©Colette Lewis 2007--
After last night's very entertaining and emotional dinner for Bobby Curtis (more about that in my Thursday article for the Tennis Recruiting Network), it was probably a good thing that Nadal got a walkover and Serena's match was postponed, because we weren't tempted to stay too late.
I had heard about the annual Luxilon draw breakfast, and although we missed what I gather was a great motivational speech from Nick Bollettieri, we did get there in time for the actual draw. I was interested in the seeding, and perhaps not surprisingly, I was disappointed, as there didn't seem to be any common sense in not seeding Michelle Larcher de Brito, especially given her win over Meghan Shaughnessy here just last week.
The four girls seeds are:
1. Sorana Cirstea
2. Naomi Cavaday
3. Anastasia Pivovarova
4. Tammy Hendler
The four boys seeds are:
1. Fernando Romboli
2. Ricardas Berankis
3. Guillermo Rivera
4. Kei Nishikori
Matches begin Tuesday at 11 a.m. on two adjacent courts, so I shouldn't miss any of the action. For full draws, see the Sony Ericsson website.
Below is the group photo(click to enlarge); 22 of the 24 participants were present. Players from left to right standing: Brooke Bolender, Julia Boserup, Maria Mohk, Tammy Hendler, Petra Martic, Nastassya Burnett, Naomi Cavaday, Sorana Cirstea, Anastasia Pivovarova, Allie Will, Jamie Hampton. Kneeling: Guillermo Rivera, Guido Pella, Devin Britton, Giacomo Miccini, Fernando Romboli, Austin Krajicek, Matt Reid, Gastao Elias, Tyler Hochwalt, Mike McClune, Ricardas Berankis.
After the draw breakfast, I had to decide between watching Amer Delic versus Nikolay Davydenko in the stadium or Paul Goldstein/Sam Querrey in a second round doubles match against the No. 4 seeds Paul Hanley/Kevin Ullyett. Since I had missed Querrey's contest against Federer, I decided to watch the newly formed U.S. team with four Kalamazoo singles titles between them (Goldstein 3, Querrey 1), and therefore missed the biggest win of Delic's career. (My husband Paul did get a few photos of Delic, however.)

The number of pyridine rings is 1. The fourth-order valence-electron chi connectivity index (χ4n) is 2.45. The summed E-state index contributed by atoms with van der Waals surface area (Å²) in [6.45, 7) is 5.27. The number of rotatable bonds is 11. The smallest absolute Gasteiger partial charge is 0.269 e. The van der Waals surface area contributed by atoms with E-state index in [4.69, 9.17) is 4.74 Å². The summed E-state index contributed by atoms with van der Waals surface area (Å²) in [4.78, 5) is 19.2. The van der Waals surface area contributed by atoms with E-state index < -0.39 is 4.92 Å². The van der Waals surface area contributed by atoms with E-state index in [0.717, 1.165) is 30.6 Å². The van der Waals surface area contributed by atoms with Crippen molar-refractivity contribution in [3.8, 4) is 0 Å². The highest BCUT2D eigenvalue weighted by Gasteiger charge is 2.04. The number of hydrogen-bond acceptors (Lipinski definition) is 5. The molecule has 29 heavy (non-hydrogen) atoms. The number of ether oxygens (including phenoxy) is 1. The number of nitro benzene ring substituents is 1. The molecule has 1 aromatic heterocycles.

Delic, who was at the Bobby Curtis tribute dinner, used a successful challenge on set point to turn the tide in the match, according to this acount on the University of Illinois website.
The doubles match, which drew an impressive number of fans on the sunny and breezy day, was so one-sided at the beginning that I was tempted to bail out early. Neither Goldstein or Querrey held their serve in the first set and lost it 6-1. But things changed in the second set, both started serving much better. Neither lost his serve, getting one break and holding on to take the second set 6-4. Then that unsatisfying ATP 10-point tiebreak had to be played (call me old-fashioned, but I wanted to see the third set). Although Goldstein and Querrey led 8-4 at the second change, they couldn't put it away, much to the displeasure of the crowd, who were urging the Americans to put away the pair from Australia and Zimbabwe. Querrey served for the match at 9-8, but missed on his first serve, and although it took Hanley and Ullyett three match points, they eked out the win, 13-11.
Querrey was obviously the weakest volleyer of the four, and he also was undeniably the most accomplished server. Although he and Goldstein may be disappointed in the way they let the tiebreak slip away, it may be a partnership worth continuing.
After lunch, we watched a few of the juniors hit on the courts where they will be playing for the next four days, checked the scoreboard and then headed back to the hotel (not the Ritz!, that was just one breakfast) to write and to rest up for the Luxilon.
Monday, March 26, 2007
©Colette Lewis 2007--